Following White House counsel Alberto Gonzales's advice in January 2002 about how to "reduce the likelihood of prosecution" under the War Crimes Act, President Bush opted out of the Geneva Conventions for members of Al Qaeda. Administration officials apparently thought this would enable them to avoid liability for mistreating those prisoners, because the War Crimes Act was intended to enforce the Geneva Conventions. But then the Supreme Court ruled in summer 2006 that the Geneva Conventions applied to Al Qaeda detainees, and the administration realized that something had to be done to prevent criminal liability under the act. So it quietly inserted a provision into the Military Commissions Act in October 2006 that made the War Crimes Act retroactively inoperative--meaning that past violations could not be prosecuted.
Retroactively nullifying the War Crimes Act was one of the Bush administration's most cynical acts with respect to the rule of law. In essence, it issued a blanket pardon to anyone who had violated the War Crimes Act, including the president and vice president. There was no examination of the facts of any particular case. The violations, whether egregious or minor, were swept under the rug. No one was ever to be called to account. The crimes were made to disappear--poof. This maneuver may be the worst embodiment of the doctrine of impunity for high-level government officials in our history. It cannot be allowed to stand.
Fortunately, the retroactive nullification can be undone and the original law resurrected. Once the War Crimes Act is restored, a special prosecutor should determine whether and how to prosecute under the act. But even if no prosecutions are brought against President Bush and his team, by restoring the original law, we put an end to the horrific situation in which a criminal statute is decriminalized after crimes are committed to protect people in the highest offices.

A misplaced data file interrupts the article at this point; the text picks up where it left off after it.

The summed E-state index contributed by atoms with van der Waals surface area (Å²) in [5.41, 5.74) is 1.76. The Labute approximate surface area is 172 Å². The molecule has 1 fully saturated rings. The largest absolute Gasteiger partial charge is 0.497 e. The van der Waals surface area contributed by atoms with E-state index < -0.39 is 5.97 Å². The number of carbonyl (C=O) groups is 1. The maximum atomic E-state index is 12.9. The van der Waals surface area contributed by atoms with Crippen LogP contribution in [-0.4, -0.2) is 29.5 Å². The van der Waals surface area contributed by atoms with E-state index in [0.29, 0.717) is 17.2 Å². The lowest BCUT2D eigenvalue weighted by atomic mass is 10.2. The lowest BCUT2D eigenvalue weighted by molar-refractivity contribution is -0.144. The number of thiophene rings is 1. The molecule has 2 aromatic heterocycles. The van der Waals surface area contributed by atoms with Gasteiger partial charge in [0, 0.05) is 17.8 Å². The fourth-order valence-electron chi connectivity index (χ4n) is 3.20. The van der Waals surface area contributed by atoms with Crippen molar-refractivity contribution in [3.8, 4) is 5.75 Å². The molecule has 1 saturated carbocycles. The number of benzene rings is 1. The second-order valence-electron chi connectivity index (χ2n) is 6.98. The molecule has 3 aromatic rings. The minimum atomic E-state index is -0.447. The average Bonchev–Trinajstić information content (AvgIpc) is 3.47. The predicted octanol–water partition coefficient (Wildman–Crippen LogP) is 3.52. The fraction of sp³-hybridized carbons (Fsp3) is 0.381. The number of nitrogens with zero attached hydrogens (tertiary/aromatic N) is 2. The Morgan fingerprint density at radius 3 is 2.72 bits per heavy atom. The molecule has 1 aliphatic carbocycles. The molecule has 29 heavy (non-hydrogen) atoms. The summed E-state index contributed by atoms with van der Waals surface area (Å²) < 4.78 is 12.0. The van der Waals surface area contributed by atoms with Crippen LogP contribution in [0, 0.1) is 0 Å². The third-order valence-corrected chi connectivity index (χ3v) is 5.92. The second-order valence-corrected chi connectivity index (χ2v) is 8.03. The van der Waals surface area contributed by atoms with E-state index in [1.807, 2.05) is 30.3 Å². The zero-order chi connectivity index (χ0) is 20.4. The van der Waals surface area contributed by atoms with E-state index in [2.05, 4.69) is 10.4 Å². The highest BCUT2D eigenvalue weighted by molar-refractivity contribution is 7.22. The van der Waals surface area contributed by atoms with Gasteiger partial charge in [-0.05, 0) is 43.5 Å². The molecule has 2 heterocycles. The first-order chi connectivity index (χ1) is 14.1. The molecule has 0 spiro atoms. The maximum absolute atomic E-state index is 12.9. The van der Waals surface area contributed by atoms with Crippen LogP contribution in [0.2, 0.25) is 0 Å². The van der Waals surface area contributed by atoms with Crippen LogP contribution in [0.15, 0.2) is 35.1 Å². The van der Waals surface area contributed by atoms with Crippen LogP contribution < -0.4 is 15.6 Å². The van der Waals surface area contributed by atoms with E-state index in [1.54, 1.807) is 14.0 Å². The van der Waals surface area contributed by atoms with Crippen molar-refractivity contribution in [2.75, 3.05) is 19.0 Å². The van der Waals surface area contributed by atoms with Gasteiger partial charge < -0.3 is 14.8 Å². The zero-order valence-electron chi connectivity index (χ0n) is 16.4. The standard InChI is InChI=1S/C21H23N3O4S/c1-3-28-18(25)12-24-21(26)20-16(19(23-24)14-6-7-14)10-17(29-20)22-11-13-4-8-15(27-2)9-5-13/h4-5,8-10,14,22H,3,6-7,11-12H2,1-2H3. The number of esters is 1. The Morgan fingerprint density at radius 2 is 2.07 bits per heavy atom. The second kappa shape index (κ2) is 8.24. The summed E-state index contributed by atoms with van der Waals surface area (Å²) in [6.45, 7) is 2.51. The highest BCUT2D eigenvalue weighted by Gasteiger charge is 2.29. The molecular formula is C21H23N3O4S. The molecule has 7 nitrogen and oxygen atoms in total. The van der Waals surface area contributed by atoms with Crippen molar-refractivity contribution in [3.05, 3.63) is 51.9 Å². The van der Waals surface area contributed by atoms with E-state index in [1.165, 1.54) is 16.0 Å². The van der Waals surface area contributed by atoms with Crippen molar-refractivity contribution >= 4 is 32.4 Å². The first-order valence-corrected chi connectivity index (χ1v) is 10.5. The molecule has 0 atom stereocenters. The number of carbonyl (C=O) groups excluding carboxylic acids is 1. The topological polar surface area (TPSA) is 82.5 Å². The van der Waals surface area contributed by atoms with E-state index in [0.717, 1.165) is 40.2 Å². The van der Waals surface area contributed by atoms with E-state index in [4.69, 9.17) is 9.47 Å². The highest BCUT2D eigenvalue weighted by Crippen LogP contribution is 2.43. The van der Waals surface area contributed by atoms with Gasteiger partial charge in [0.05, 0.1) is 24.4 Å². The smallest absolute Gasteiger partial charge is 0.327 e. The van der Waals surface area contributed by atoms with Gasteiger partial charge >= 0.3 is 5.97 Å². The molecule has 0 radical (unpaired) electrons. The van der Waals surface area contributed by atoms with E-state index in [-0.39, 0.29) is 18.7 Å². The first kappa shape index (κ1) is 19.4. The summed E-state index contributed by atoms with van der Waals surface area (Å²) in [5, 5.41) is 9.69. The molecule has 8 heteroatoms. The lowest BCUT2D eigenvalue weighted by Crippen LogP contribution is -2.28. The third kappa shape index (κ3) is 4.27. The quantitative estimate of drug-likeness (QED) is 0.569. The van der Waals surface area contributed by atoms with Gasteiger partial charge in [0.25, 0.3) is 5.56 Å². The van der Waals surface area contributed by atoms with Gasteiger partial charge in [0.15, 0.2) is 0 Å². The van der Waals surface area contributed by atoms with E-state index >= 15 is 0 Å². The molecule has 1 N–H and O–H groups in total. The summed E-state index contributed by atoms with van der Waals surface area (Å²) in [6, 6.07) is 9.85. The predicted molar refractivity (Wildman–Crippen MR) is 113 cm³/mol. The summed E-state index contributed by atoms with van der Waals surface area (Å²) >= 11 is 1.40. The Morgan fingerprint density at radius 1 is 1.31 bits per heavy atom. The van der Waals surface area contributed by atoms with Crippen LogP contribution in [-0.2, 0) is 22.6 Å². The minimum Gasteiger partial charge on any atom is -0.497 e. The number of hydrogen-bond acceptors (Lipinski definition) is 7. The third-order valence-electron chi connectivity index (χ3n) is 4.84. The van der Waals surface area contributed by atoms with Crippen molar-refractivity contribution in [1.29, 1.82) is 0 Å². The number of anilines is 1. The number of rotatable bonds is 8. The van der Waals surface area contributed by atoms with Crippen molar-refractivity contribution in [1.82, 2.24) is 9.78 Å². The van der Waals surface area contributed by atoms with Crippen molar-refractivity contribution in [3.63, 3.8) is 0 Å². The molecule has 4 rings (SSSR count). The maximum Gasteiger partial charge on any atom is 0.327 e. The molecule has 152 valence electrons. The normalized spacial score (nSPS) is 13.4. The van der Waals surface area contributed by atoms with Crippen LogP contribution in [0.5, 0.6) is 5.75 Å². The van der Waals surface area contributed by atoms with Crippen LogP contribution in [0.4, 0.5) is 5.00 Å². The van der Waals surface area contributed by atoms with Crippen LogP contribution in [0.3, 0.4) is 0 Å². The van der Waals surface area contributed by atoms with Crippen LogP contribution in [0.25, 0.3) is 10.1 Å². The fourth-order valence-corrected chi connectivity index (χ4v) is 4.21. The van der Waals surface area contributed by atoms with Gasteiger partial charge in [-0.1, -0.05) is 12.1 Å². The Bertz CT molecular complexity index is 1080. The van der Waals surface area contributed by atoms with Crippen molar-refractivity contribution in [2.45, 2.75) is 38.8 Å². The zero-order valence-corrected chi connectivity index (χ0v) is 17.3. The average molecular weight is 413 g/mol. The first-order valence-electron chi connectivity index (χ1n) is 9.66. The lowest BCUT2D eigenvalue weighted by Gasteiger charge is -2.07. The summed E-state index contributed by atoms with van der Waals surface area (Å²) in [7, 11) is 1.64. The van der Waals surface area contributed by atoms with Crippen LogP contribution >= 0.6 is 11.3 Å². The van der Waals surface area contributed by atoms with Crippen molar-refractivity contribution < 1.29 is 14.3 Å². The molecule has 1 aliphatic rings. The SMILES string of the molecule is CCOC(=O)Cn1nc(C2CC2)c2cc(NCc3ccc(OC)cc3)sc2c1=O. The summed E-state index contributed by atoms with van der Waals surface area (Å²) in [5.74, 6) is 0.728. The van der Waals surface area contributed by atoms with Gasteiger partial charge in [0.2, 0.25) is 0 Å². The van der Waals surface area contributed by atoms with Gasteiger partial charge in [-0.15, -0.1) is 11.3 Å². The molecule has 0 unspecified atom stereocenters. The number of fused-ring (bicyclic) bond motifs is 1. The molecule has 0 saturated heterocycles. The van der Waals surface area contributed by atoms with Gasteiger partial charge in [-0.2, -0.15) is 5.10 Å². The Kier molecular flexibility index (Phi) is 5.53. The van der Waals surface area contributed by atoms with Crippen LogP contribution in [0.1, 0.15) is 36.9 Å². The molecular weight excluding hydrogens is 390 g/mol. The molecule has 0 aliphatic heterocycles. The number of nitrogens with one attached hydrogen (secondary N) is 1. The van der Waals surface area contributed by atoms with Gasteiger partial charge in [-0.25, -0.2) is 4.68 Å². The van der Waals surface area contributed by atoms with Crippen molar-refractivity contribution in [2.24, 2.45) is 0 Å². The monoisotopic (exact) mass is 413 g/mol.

A second reform is limiting the president's pardon power. This must be done by constitutional amendment. One of the ways a president can execute illegal schemes is to assure subordinates that they will not face criminal liability. To prevent this kind of high-level conspiracy, the amendment should prohibit a president from pardoning anyone he or she appointed to office, or the vice president. Prohibitions against self-pardoning or pardoning in return for a bribe should also be clearly spelled out in the amendment.
A third reform would re-enact legislation creating a special prosecutor for crimes committed by high-level government officials. The original law was allowed to expire after the sorry excesses of special prosecutor Kenneth Starr. A new statute, devised to prevent such excesses, would permit prosecution of officials when the Justice Department cannot or will not investigate--as happened repeatedly during the Bush era. (The appointment of Patrick Fitzgerald in the Valerie Plame leak case was fortuitous; the attorney general was incapacitated, so the power to appoint a special prosecutor fell to a nonpolitical professional prosecutor.) The problem extends beyond the Bush administration: no attorney general can be expected to investigate the president who appointed him or her.
Sooner or later, America will confront the abuses of the Bush presidency head-on. The only question is whether we will wait for years--as Chile did with respect to bringing Gen. Augusto Pinochet to justice--or do it now, sending a clear signal that our country is back on track and firmly embraces the rule of law.